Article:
Calls for the removal of Confederate monuments from public spaces continues at a steady clip. Yesterday, the president of the University of Texas at Austin decided to remove a monument to Jefferson Davis, while leaving two monuments to Robert E. Lee and Albert Sidney Johnston in place. Last night, after a public forum, two committees for the New Orleans city council voted to remove monuments to Robert E. Lee, Jefferson Davis, P.G.T. Beauregard and one commemorating the Battle of Liberty Place. Confederate monuments continue to be vandalized as well.
Public historians and other commentators in this ongoing debate have called for the contextualization of monuments regardless of whether they are moved or remain in place. The president of the University of Texas stated that all of the Confederate monuments on campus will be properly interpreted for the benefit of the community and future visitors to campus. On more than one occasion I have suggested that contextualization is a viable way forward. I still believe this, but how to move forward is not so clear. Continue reading “The Challenge of Contextualizing Confederate Monuments”
The debate at the University of Texas at Austin over the presence on campus of monuments to Jefferson Davis, Robert E. Lee and Albert Sidney Johnston is not a new one. In 1969 a group calling itself Afro-Americans for Black Liberation made a list of demands on the campus administration that included removing these statues. Jump to August 2015 and in the wake of the mass shootings in Charleston and the very public and emotional debate about the place of Confederate iconography, including monuments, in public places it should come as no surprise that action would be taken. Continue reading “Jefferson Davis Goes, While Robert E. Lee and Albert Sidney Johnston Stay”
A monument in Charlotte, North Carolina commemorating a Confederate reunion, which took place in 1929, has been vandalized for the second time this summer. While the tag #BlackLivesMatter has been seen on other Confederate monuments the message left in this case relates directly to the Charleston murders. The names of all nine victims were spray painted on one side while the message, “‘The Cause For Which They Fought—The Cause of Slavery Was Wrong'” was left on the other.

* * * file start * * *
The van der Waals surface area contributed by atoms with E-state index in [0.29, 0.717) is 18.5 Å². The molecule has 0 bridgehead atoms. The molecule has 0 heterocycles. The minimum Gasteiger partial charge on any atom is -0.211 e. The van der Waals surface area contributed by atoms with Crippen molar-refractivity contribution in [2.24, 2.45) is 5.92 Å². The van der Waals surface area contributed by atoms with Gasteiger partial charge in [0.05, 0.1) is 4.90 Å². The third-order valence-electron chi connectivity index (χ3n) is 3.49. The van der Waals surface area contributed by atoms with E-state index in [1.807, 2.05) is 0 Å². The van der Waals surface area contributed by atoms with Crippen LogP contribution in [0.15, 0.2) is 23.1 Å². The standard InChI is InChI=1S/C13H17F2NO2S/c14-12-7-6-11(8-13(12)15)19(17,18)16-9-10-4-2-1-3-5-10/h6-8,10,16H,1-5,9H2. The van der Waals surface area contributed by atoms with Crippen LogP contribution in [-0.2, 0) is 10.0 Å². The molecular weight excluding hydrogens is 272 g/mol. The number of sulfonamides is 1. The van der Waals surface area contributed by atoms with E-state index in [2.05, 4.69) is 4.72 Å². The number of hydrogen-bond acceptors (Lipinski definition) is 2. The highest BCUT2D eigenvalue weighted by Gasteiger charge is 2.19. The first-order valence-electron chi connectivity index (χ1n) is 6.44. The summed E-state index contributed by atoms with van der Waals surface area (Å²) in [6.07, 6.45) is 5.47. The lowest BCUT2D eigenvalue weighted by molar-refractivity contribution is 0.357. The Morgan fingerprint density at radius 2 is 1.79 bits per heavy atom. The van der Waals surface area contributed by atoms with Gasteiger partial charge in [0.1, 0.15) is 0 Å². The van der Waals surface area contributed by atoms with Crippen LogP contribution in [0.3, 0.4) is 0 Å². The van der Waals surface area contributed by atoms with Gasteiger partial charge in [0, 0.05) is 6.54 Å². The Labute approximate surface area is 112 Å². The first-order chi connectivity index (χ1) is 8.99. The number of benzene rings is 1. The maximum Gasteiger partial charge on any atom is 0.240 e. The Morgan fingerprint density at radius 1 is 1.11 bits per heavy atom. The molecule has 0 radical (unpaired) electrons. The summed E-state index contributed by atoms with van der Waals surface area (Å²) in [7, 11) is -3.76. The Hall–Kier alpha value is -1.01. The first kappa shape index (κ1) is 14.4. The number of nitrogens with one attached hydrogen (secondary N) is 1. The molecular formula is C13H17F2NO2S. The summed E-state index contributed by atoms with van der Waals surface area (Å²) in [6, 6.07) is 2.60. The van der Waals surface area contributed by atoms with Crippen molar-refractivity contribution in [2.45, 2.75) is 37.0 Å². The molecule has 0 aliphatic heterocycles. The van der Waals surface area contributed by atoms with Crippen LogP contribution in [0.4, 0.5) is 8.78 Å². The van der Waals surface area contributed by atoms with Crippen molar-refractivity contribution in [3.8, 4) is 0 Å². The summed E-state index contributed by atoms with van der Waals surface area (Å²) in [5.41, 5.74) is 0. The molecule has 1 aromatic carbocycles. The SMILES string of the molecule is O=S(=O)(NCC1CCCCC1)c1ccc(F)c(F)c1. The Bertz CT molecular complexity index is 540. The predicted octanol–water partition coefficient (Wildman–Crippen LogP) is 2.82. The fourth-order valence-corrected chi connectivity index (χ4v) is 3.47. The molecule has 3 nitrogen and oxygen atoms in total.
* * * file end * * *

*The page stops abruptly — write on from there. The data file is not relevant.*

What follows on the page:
Continue reading ““They Preserved the Anglo-Saxon Civilization of the South””
Update: Sorry to see that the staff at the Stones River National Battlefield chose to remove the post featured below from their Facebook page. That’s disappointing given the many perspectives shared in the comments section.
I fully support the recent decision to remove gift items featuring the Confederate flag in National Park Service stores. In fact, I believe this policy should be extended to include a ban on Confederate flags from park ground except in situations that are strictly controlled by the NPS for the sake of public education. Of course, there are First Amendment concerns, but the events of this summer have clearly demonstrated that the many meanings attached to the Confederate flag extend beyond its role as a soldiers flag in a war that took place 150 years ago. Park visitors ought to feel safe when visiting Civil War sites and that simply cannot be guaranteed given the violence that has taken place around the Confederate flag this summer and throughout its history stretching back to the 1940s. Continue reading “National Park Service Needs a Stricter Confederate Flag Policy”
I’ve said before that if I could do it all over again I would have pursued a career in public history and worked at a historic site. The deepest connections with- and opportunities to encourage careful thinking about the past has the best chance of taking hold on site. Having left the high school history classroom this past spring I am hoping to join a historic site in the Boston area in some capacity.
This morning I traveled to The Royall House and Slave Quarters in Medford, which is just a few miles north of downtown Boston. I’ve known about this site for some time, having read recent news coverage of their efforts on the interpretive front and in a very good book about the Royall family and slavery in New England by C.S. Manegold. I was met by Gracelaw Simmons, a longtime volunteer, who took me around the the Royall home and slave quarters, which is the only surviving structure of its kind in the northeast. Continue reading “A Visit To the Royall House and Slave Quarters”